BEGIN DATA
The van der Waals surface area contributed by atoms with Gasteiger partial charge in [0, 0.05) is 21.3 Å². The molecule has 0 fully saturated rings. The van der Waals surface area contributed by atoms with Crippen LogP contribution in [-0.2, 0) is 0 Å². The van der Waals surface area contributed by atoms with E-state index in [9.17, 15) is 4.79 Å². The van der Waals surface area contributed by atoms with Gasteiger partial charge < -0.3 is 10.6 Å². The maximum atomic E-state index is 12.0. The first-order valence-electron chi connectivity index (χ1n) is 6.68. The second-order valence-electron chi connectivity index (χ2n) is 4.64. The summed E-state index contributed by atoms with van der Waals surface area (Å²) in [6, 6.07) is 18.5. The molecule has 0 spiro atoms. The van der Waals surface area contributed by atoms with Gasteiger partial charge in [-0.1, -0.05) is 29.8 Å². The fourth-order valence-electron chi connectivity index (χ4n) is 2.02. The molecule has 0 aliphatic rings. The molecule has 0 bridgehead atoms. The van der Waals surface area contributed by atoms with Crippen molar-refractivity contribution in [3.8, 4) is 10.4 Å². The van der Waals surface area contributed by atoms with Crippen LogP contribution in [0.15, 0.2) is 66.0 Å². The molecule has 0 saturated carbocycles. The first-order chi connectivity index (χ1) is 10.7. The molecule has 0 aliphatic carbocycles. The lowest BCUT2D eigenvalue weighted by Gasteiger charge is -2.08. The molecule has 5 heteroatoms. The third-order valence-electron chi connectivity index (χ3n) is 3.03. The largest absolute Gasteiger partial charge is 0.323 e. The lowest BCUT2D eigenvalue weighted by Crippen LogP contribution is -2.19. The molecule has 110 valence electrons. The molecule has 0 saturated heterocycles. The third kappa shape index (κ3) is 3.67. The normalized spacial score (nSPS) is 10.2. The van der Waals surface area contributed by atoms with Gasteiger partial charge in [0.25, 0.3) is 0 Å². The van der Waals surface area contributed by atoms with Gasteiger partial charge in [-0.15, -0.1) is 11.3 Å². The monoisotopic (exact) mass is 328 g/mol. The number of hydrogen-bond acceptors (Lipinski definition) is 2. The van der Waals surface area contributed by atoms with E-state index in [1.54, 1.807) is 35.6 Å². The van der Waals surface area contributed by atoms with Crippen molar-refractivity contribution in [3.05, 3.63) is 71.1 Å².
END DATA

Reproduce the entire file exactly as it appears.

The van der Waals surface area contributed by atoms with Gasteiger partial charge in [0, 0.05) is 21.3 Å². The molecule has 0 fully saturated rings. The van der Waals surface area contributed by atoms with Crippen LogP contribution in [-0.2, 0) is 0 Å². The van der Waals surface area contributed by atoms with E-state index in [9.17, 15) is 4.79 Å². The van der Waals surface area contributed by atoms with Gasteiger partial charge < -0.3 is 10.6 Å². The maximum atomic E-state index is 12.0. The first-order valence-electron chi connectivity index (χ1n) is 6.68. The second-order valence-electron chi connectivity index (χ2n) is 4.64. The summed E-state index contributed by atoms with van der Waals surface area (Å²) in [6, 6.07) is 18.5. The molecule has 0 spiro atoms. The van der Waals surface area contributed by atoms with Gasteiger partial charge in [-0.1, -0.05) is 29.8 Å². The fourth-order valence-electron chi connectivity index (χ4n) is 2.02. The molecule has 0 aliphatic rings. The molecule has 0 bridgehead atoms. The van der Waals surface area contributed by atoms with Crippen molar-refractivity contribution in [3.8, 4) is 10.4 Å². The van der Waals surface area contributed by atoms with Crippen LogP contribution in [0.15, 0.2) is 66.0 Å². The molecule has 0 saturated carbocycles. The first-order chi connectivity index (χ1) is 10.7. The molecule has 0 aliphatic carbocycles. The lowest BCUT2D eigenvalue weighted by Gasteiger charge is -2.08. The molecule has 5 heteroatoms. The third-order valence-electron chi connectivity index (χ3n) is 3.03. The largest absolute Gasteiger partial charge is 0.323 e. The lowest BCUT2D eigenvalue weighted by Crippen LogP contribution is -2.19. The molecule has 110 valence electrons. The molecule has 0 saturated heterocycles. The third kappa shape index (κ3) is 3.67. The normalized spacial score (nSPS) is 10.2. The van der Waals surface area contributed by atoms with Gasteiger partial charge in [0.25, 0.3) is 0 Å². The van der Waals surface area contributed by atoms with Gasteiger partial charge in [-0.15, -0.1) is 11.3 Å². The monoisotopic (exact) mass is 328 g/mol. The number of hydrogen-bond acceptors (Lipinski definition) is 2. The van der Waals surface area contributed by atoms with E-state index in [1.54, 1.807) is 35.6 Å². The van der Waals surface area contributed by atoms with Crippen molar-refractivity contribution in [3.05, 3.63) is 71.1 Å².